Dog Food Storage

Food Storage Mistakes Can Seriously Affect Your Dog’s Health!

Improper food storage can result in bacteria and mold growth, and fats going rancid. Consuming this food can contribute to chronic health problems for your pets.

If your dog or cats stops eating the food you have been feeding don't try to dress the food up to make it more appetizing. They may have refused to eat due to an infestation of mites, or the presence of bacteria, mold, or rancid fats.  Offer your dog something else to eat. If he or she eats the new food you offered, there may be a problem with the food you've been feeding. If your dog is refusing something else tasty you offered, they may not be feeling well. For a healthy adult dog there is no harm in them fasting, in fact it is recommended by many veterinarians. But if you have a puppy, diabetic dog, or unhealthy senior dog contact your veterinarian.

All non-refrigerated food should be stored in a cool dry location. Store dry kibble by placing the entire bag (original bag) into an airtight plastic food container, without pouring it out. Pouring out the food exposes it to air which can decrease the foods shelf life and nutritional value.

Over time pouring dry kibble into a plastic food container will result in the fats sprayed on the kibble leaving a film on the inside of the container which will go rancid and contaminate any new kibble poured into the container. This can be avoided by placing the entire bag into an airtight plastic food container.

Storing dog food in an air-tight container protects the food from infestation from rodents, molds, and mites, and ants. Air-tight containers increase food safety by protecting the dog food from moisture which is required for bacteria and mold to grow. The oils on dry kibble starts to degrade as soon as the bag is opened. The fats in time will turn rancid and the vitamins and antioxidants slowly degrade.

Shelf life(unopened)  

Use by date only applies to unopened bags and canned food.

  • Canned food generally over a year

  • Dry (kibble) 6-12 months

  • Raw frozen - 3-4 month shelf life if stored properly

  • Whole raw meats up to 12-months in freezer.

  • Ground meats RAW Diets 3-4 months

Canned Food

Opened cans – Manufacturer recommendation

  • Generally 3-5 days

  • Store in the refrigerator covered

Dry Food - Kibble

Protect from heat, moisture, and air.

  • Check date on bag

  • Keep dry.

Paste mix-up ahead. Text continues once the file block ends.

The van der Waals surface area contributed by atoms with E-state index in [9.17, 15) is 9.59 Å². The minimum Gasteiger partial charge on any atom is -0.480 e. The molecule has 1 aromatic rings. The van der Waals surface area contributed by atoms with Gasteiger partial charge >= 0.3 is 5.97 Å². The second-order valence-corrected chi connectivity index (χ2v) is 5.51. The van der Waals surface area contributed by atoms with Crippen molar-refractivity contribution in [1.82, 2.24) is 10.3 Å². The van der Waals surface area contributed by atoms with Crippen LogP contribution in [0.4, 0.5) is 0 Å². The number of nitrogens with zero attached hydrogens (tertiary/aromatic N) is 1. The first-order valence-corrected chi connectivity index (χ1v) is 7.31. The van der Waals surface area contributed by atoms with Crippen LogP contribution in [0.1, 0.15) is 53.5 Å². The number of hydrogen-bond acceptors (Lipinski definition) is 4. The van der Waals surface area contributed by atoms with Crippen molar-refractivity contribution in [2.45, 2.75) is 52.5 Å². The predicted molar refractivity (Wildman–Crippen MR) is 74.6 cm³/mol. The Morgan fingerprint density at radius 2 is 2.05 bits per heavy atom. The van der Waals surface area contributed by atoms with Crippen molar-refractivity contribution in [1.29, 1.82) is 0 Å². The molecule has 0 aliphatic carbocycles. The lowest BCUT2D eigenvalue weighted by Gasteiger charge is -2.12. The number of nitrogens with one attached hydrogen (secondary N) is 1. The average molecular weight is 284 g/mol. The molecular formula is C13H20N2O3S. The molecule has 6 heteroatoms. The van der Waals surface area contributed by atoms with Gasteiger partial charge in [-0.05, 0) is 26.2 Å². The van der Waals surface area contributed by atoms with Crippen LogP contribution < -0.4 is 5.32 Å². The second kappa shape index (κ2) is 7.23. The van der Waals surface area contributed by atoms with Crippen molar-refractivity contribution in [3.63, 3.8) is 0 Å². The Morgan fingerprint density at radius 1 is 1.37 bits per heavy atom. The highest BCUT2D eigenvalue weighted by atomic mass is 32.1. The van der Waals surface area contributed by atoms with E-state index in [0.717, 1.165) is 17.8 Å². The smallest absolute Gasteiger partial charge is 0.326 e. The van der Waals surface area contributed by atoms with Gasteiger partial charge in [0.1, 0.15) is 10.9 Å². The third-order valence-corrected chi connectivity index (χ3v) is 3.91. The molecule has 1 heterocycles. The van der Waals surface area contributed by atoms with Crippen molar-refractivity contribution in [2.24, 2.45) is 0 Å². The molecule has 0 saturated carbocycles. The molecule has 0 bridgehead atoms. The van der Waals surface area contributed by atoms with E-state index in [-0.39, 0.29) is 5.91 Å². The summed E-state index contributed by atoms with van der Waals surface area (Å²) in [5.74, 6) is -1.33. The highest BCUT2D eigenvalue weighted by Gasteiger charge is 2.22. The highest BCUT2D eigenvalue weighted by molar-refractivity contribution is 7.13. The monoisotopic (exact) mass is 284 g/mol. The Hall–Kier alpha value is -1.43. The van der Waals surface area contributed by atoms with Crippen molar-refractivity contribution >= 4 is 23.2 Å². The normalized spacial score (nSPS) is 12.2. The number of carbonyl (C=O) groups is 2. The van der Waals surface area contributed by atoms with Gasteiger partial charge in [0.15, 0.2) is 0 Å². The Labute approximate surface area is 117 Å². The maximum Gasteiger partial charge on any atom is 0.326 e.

• Best stored between 40-60 f.

  • Above 68 f decreases shelf life.

  • Best if used within 14 -days.

  • Food companies have not published shelf life of open bags. (To many variables)

  • Place entire bag in airtight plastic food container without pouring it out.

  • Don't pour old food into new bag.

Pouring out the food exposes it to air which can decrease the foods shelf life and nutritional value. 

Over time pouring the dry kibble into a plastic food container will result in the fats on the kibble leaving a film on the inside of the container which will go rancid and cause any new kibble poured into the plastic food container going rancid faster.

Keeping food in bag provides you the barcode and identifiers should there be a recall

• If dry food becomes moist throw out
• Change of color throw out
• Smells rancid (like paint) throw out
• Dog won’t eat. Throw out!

If Your Dog Stops Eating!

If your dog or cats stops eating the food you have been feeding don't add or mix in anything to make the food more appetizing. They may have refused to eat due to an infestation of mites, or the presence of bacteria, mold, or rancid fats. Improper food storage can result in bacteria and mold growth, and fats going rancid. Consuming this food can contribute to chronic health problems.

Offer your dog something else to eat. If they eat the new food you offered, there may be a problem with the food you've been feeding. If your dog is refusing something else tasty you offered, they may not be feeling well. For a healthy adult dog there is no harm in them fasting, in fact it is recommended by many veterinarians. But if you have a puppy, diabetic dog, or senior dog contact your veterinarian.